Revelry Custom Cycles Triumph Bobber Words by Kurt Diserio — Photos by Alexa Diserio Brian Petronchak of Revelry Custom Cycles is no stranger to the pages of Pittsburgh Moto. His white 1966 Triumph TR6 was featured in our second issue, and both of his recent builds were displayed at this past year’s Glory Daze Motorcycle Show. This time around we’re featuring his black and silver 1970 Triumph, a sleek bike that was built skinnier and longer than the last Triumph that rolled out of his garage in 2017. What happened between the first TR6 build and this recent TR6?Brian Petronchak: I had a lot of fun building the first one, so I wanted to get another. I picked up the second TR6 on my way home from Fuel Cleveland the first year I was in it with my white 1966. I actually bought it off of Todd from Lowbrow Customs. He picked it up from a swap meet and was going to do something with it but decided to get into a different project. The original idea was to take my time on it, but then after talking with Mikey about putting it in Fuel the next year, I had to get it done in time. I built it in almost exactly one year. What are the differences this time around?BP: I was going for a super skinny look this time. To switch things up, I went with a springer front end. The rear section is a Lowbrow bolt-on hardtail. This one is stretched four inches compared to the stock length on my white bike. The exhaust was an important part. I see a lot of the same exhaust systems at different shows I go to, so I wanted to do something outside of the box for this. It was put together with two different pre-bent Biltwell kits with a lot of cutting, tacking, breaking it apart, and so on. It took me about two weeks off and on. Paul’s Chroming out in Evans City, Pennsylvania chromed it. Was the bike stock when you got it?BP: No, it had a generic hardtail on it, but I cut that out. I also had to redo the entire motor because it was shot. Did you notice any difference in the ride compared to the white bike?BP: This one seems to ride a lot nicer. I don’t know if it’s the springer or the geometry from the four inch stretch, but it’s a lot softer. The spring seat and a combination of other little things probably help, too. Do you feel you have a particular style when it comes to builds?BP: I don’t really believe in having a style. I guess I just really like old Triumphs. Some people develop a certain style and that’s cool but I try to mix things up a little. The idea of building the same bike with subtle changes over and over just seems boring to me. Any shoutouts or help with the build?BP: The motor was done by Jag Old School Choppers in Ormond Beach, Florida. Steve Hennis at Flamethrower Customs in Doylestown, Ohio did the paint work. Lowbrow Customs hooked me up with parts. Chris Leduc from Long Island, New York bent and shipped different pieces of tubing that I used to make the handlebars. Has it been difficult juggling the shop with the new addition to your family?BP: At first, I was all in for doing jobs for people. It was fun, then we had the baby. In the back of my mind, I knew how time consuming the baby would be, but I didn’t fully grasp it at the time. Now I understand. With this bike, it was hard to get it done in time because of how busy I was with our daughter. Down the road I’d like to put more effort into it, but for right now it’s just great spending time with my family and riding whenever I have the time. Plans for your next bike?BP: Right now I’m doing a CB350 cafe racer for my brother-in-law. For my own next bike, I’m thinking about a Harley Evo chopper. The shovels and pans are awesome, but it’d be fun to switch it up with an Evo. I want something I can just get on and ride. Featured in Issue 007 1970 TRIUMPH TR6 Built by BRIAN PETRONCHAK REVELRY CUSTOM CYCLES revelrycustomcycles.bigcartel.comfacebook | instagram Words by KURT DISERIO Photos by ALEXA DISERIO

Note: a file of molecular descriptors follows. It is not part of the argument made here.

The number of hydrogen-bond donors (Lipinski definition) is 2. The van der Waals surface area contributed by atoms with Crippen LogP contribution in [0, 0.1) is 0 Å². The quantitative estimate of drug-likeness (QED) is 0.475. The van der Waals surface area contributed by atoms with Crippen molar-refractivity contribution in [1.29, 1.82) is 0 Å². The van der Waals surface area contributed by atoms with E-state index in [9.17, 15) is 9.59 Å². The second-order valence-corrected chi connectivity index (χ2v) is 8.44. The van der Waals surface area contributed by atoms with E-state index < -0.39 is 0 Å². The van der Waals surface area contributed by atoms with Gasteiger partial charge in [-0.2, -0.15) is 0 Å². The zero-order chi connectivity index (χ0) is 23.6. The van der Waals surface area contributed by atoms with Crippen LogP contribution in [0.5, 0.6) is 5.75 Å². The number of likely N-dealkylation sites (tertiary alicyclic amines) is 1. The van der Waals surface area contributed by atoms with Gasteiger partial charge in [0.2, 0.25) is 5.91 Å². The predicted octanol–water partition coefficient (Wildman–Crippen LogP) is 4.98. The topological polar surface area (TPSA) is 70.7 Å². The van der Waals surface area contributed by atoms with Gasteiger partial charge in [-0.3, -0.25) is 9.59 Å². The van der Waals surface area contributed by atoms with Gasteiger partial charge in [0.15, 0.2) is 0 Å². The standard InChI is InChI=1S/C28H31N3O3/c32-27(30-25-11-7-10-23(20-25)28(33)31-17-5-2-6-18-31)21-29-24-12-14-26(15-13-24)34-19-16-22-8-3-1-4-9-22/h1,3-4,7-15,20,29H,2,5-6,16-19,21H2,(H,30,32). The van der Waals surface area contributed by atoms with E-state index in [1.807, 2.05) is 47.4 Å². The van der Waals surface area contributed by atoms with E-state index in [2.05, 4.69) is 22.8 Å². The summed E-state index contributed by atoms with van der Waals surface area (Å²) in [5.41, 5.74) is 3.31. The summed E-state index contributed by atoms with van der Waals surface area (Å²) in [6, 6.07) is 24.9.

TRIUMPH BRINGS THE PARTY TO THE ACE HOTEL Words by Kurt Diserio — Photos by Alexa Diserio & Shawn Mehaffey For the past few years, Triumph Motorcycles has organized a tour around the country to promote their new lineup. Pittsburgh has been one of the stops, and this year we were lucky enough to swing by the party at Ace Hotel in East Liberty on November 20 to check things out. The Gym was filled with great food, friendly faces, and a bunch of new Triumphs, but a few special models were unveiled throughout the night. Wrapped in a lightweight, carbon fiber body, the new 2020 Daytona Moto2 765 Limited Edition features Triumph’s highest power and torque-producing 765cc engine ever. For those that enjoy ripping through Western Pennsylvania’s windy roads, the aggressive Street Triple RS has been upgraded with major performance and design updates. Lastly, the muscular Rocket 3 has been redesigned from the ground up, taking the crown as the world’s largest production motorcycle engine at 2500cc. After the event, I was fortunate to chat with Triumph America’s Marketing Director, Adam VanderVeen, about what the company hopes people take away from the experience and why you should consider riding away on one of the new Triumph models. Triumph has been organizing annual promotional tours throughout North America for years now. What do you hope people take away from the experience?Adam VanderVeen: My goal for the Triumph new product tour parties is that people have a memorable evening and authentically experience the Triumph brand, culture, and lifestyle in addition to our latest motorcycles. Whether in the form of curated shows, parties, or anywhere in between, the evolution of events over the past decade has helped introduce new groups to motorcycles. What do you think has led to this demand, and has it boosted brand awareness?AV: I can’t speak to the overall trend, for Triumph however, hosting new model reveal parties has been an opportunity for us to invite motorcycle enthusiasts to enjoy an evening with Triumph Motorcycles in a non-sales environment. After hosting these types of events for several years in a row, I’d like to think we’ve given people a night filled with bikes, brews, food and fun, that’s memorable, and one they’re looking forward to coming back to, but with a few extra friends the following year. I’m not sure if there was an existing demand, as I know people still attend traditional motorcycle shows and visit their dealer, however we felt it was important to create interest in these type of events as a way of more intimately interacting with riders, and giving them a tangible experience with not only the latest Triumph Motorcycles, but just as importantly an experience with our brand. Why should custom motorcycle enthusiasts or builders consider purchasing a new Triumph model?AV: A Triumph is the perfect bike for any custom enthusiast because you’re starting with such a high quality and beautifully designed motorcycle canvas. You can highly modify any motorcycle to your taste, but for your overall riding experience, it’s really important to start with a bike that already meets all of your needs, and then let your imagination run wild to make it your own dream machine. Any other news from Triumph we should look forward to in 2020?AV: Nothing I can mention at this time, but there are always exciting product and brand announcements in the works. Photo by Shawn Mehaffey Photo by Shawn Mehaffey Photo by Shawn Mehaffey Featured in Issue 007 TRIUMPH BEST OF BRITISH TOUR NOVEMBER 20, 2019 ACE HOTEL120 S WHITFIELD STREETPITTSBURGH, PA 15206 www.triumphmotorcycles.com facebook | instagram Words by KURT DISERIO Photos by ALEXA DISERIO & SHAWN MEHAFFEY